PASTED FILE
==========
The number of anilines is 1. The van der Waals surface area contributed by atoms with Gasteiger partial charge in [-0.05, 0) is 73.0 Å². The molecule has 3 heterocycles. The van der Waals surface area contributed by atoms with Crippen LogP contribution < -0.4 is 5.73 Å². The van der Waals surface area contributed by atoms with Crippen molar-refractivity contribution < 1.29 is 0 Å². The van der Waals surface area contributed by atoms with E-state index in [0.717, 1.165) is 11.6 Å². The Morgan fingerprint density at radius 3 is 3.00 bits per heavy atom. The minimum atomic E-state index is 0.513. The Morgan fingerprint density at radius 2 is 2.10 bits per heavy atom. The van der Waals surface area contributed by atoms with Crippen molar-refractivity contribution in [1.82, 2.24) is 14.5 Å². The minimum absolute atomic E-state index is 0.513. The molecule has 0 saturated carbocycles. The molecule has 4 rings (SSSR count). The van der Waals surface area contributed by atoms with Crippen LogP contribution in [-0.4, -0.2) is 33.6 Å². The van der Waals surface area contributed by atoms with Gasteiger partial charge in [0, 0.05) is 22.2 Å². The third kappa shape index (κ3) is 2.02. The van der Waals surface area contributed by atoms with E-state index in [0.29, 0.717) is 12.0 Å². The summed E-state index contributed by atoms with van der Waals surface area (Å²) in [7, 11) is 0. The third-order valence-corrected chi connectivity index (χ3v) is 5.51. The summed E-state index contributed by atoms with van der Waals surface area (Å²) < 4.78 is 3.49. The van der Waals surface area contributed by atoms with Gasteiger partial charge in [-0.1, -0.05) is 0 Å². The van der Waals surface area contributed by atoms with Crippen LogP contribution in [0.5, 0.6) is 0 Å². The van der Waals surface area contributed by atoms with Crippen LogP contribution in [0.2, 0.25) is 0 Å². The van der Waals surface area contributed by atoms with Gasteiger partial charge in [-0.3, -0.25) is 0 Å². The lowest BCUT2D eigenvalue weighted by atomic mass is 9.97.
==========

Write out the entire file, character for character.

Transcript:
The number of anilines is 1. The van der Waals surface area contributed by atoms with Gasteiger partial charge in [-0.05, 0) is 73.0 Å². The molecule has 3 heterocycles. The van der Waals surface area contributed by atoms with Crippen LogP contribution < -0.4 is 5.73 Å². The van der Waals surface area contributed by atoms with Crippen molar-refractivity contribution < 1.29 is 0 Å². The van der Waals surface area contributed by atoms with E-state index in [0.717, 1.165) is 11.6 Å². The Morgan fingerprint density at radius 3 is 3.00 bits per heavy atom. The minimum atomic E-state index is 0.513. The Morgan fingerprint density at radius 2 is 2.10 bits per heavy atom. The van der Waals surface area contributed by atoms with Crippen molar-refractivity contribution in [1.82, 2.24) is 14.5 Å². The minimum absolute atomic E-state index is 0.513. The molecule has 0 saturated carbocycles. The molecule has 4 rings (SSSR count). The van der Waals surface area contributed by atoms with Crippen LogP contribution in [-0.4, -0.2) is 33.6 Å². The van der Waals surface area contributed by atoms with Gasteiger partial charge in [0, 0.05) is 22.2 Å². The third kappa shape index (κ3) is 2.02. The van der Waals surface area contributed by atoms with E-state index in [0.29, 0.717) is 12.0 Å². The summed E-state index contributed by atoms with van der Waals surface area (Å²) in [7, 11) is 0. The third-order valence-corrected chi connectivity index (χ3v) is 5.51. The summed E-state index contributed by atoms with van der Waals surface area (Å²) < 4.78 is 3.49. The van der Waals surface area contributed by atoms with Gasteiger partial charge in [-0.1, -0.05) is 0 Å². The van der Waals surface area contributed by atoms with Crippen LogP contribution in [0.5, 0.6) is 0 Å². The van der Waals surface area contributed by atoms with Crippen LogP contribution in [0.2, 0.25) is 0 Å². The van der Waals surface area contributed by atoms with Gasteiger partial charge in [-0.3, -0.25) is 0 Å². The lowest BCUT2D eigenvalue weighted by atomic mass is 9.97.